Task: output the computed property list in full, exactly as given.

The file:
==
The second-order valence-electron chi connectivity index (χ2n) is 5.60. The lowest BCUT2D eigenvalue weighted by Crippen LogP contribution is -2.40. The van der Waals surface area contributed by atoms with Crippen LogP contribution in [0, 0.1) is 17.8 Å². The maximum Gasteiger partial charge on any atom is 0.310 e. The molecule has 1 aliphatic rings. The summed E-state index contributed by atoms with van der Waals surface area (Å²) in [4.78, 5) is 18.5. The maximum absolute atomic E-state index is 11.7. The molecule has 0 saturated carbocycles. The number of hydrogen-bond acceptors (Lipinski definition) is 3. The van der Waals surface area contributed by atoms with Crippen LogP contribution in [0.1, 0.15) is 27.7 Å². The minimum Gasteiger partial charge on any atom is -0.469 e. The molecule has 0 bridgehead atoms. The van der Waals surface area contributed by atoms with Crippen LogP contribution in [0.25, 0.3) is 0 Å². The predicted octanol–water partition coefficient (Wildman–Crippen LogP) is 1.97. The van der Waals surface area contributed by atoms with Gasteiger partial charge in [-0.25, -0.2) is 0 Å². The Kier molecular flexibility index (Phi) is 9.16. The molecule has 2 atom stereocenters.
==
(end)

The second-order valence-electron chi connectivity index (χ2n) is 5.60. The lowest BCUT2D eigenvalue weighted by Crippen LogP contribution is -2.40. The van der Waals surface area contributed by atoms with Crippen LogP contribution in [0, 0.1) is 17.8 Å². The maximum Gasteiger partial charge on any atom is 0.310 e. The molecule has 1 aliphatic rings. The summed E-state index contributed by atoms with van der Waals surface area (Å²) in [4.78, 5) is 18.5. The maximum absolute atomic E-state index is 11.7. The molecule has 0 saturated carbocycles. The number of hydrogen-bond acceptors (Lipinski definition) is 3. The van der Waals surface area contributed by atoms with Crippen LogP contribution in [0.1, 0.15) is 27.7 Å². The minimum Gasteiger partial charge on any atom is -0.469 e. The molecule has 0 bridgehead atoms. The van der Waals surface area contributed by atoms with Crippen LogP contribution in [0.25, 0.3) is 0 Å². The predicted octanol–water partition coefficient (Wildman–Crippen LogP) is 1.97. The van der Waals surface area contributed by atoms with Gasteiger partial charge in [-0.25, -0.2) is 0 Å². The Kier molecular flexibility index (Phi) is 9.16. The molecule has 2 atom stereocenters.